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Wisconsin Supreme Court candidates make final push in hotly-contested campaign

Justice Dan Kelly and Judge Janet Protasiewicz are making their final appeals to voters amid news of the indictment of former President Donald Trump

Former Justice Dan Kelly speaks to GOP activists at the headquarters of the Republican Party of Fond du Lac on Friday, March 31. Joe Schulz/WPR

Candidates for Wisconsins hotly contested open Supreme Court seat made their final push for votes over the weekend, before a backdrop of the first-ever criminal indictment of a U.S. president.

Justice Dan Kelly maintained a packed schedule of appearances across the state over the weekend, with appearances in churches, community spaces and GOP offices from Fond du Lac to Eau Claire.

Judge Janet Protasiewicz, who has been ill, canceled a planned appearance in Madison on Saturday. Instead, surrogate campaigners, including former U.S. Attorney General Eric Holder, went on the stump on her behalf in Madison, Milwaukee and Waukesha.

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Protasiewicz has received significant campaign support from the Democratic Party of Wisconsin. The party has organized canvassing efforts in Madison, featuring Democratic U.S. Rep. Mark Pocan of Madison and Wisconsin Attorney General Josh Kaul.

The nominally nonpartisan race has attracted significant attention and huge influxes of cash, transforming it into what has become the most expensive court race in American history.

It’s also distinguished from past races in a surprising way: the last-minute announcement of charges brought against Republican former President Donald Trump in New York criminal court on Thursday night.

Experts and organizers said they don’t expect the charges to significantly affect turnout or voter sentiment on Tuesday.

“There is little time left to organize voter turnout around the Trump indictment. The campaign issues have been fully set, advertising as pushed those issues, and Trump hasn’t been a part of the campaign rhetoric,” Charles Franklin, director of the Marquette Law School Poll, told Wisconsin Public Radio in an email. “So introducing him this late seems to step on the messages that were central to the campaign.”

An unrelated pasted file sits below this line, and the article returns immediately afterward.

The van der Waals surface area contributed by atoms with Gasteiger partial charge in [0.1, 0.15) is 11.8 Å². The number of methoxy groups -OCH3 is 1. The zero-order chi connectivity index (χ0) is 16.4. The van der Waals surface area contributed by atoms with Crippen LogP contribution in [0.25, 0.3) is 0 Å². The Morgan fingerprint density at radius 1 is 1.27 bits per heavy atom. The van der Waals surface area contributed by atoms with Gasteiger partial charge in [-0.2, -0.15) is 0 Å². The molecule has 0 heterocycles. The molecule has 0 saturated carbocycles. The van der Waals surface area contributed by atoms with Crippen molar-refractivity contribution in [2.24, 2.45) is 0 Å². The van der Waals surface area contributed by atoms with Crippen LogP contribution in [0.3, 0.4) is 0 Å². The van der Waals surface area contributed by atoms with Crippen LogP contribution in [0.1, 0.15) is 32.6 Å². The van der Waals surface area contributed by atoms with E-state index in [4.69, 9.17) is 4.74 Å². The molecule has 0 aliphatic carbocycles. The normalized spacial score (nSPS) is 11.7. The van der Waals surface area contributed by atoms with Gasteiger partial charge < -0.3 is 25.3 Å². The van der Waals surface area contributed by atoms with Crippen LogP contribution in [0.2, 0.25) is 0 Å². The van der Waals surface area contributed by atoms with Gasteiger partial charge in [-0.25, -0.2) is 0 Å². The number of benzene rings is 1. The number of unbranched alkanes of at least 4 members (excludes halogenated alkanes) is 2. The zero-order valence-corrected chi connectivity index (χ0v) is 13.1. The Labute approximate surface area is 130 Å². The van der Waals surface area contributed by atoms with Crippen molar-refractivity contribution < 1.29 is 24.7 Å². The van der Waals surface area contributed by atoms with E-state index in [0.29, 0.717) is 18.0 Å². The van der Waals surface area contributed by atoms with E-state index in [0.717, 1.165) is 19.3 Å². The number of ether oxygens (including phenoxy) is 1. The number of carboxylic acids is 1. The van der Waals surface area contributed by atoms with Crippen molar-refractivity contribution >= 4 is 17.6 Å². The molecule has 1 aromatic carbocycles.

Janet Protasiewicz stands behind a podium on stage during a debate.
Judge Janet Protasiewicz answers a question during a debate with opponent Justice Dan Kelly on Tuesday, March 21, 2023, at the State Bar Center in Madison, Wis. Angela Major/WPR

Speaking to reporters on Friday afternoon, Wisconsin’s Democratic Party leader Ben Wikler said he thought the election would be decided by voters’ feelings about issues like abortion, not the Trump charges.

“I think Wisconsin voters won’t be distracted by what’s happening in New York,” he said. “The election that’s happening on April 4 is so enormously consequential for voters on both sides that it has really focused the mind. And whatever else might be happening in the news cycle … people have made up their minds.”

Brian Schimming, the chair of the Republican Party of Wisconsin, said in a statement that the Trump charges are a “political game for the left.”

“This type of overreach from the DA is an abuse of power, a grave danger to democracy, and what happens when liberals decide to politicize the judicial branch of government,” Schimming said.

Trump has played a role in Wisconsin Supreme Court races in the past. In 2018, liberal candidate Rebecca Dallet ran ads attacking Trump. She won that race. In 2019, a last-minute ad buy by the Republican State Leadership Committee used Trump to churn up the Republican vote for conservative Bryan Hagedorn. He won that election.

The candidates themselves did not seem eager to bring Trump into their weekend messaging. Kelly declined to speak to a WPR reporter at an appearance at the Fond Du Lac GOP headquarters on Friday.

Trump’s name did not come up at that event. Instead, party activists and Kelly focused on what have been a central theme of their campaign: the idea that Protasiewicz is an overly politicized candidate.

A spokesperson for Protasiewicz likewise said her campaign was not concerned about a criminal case in New York. That campaign, too, is spending its final days focused on specific issues that may appear before the court, such as abortion access and voting rights.

“We’re focused on winning a critical election in four days that will have long-term consequences for millions of Wisconsinites when it comes to issues like reproductive rights and the strength of our democracy,” Sam Roecker, a Protasiewicz spokesperson, said in a statement. “We know voters are focused on this race because it’s an opportunity to return fairness and impartiality to the Wisconsin Supreme Court.”

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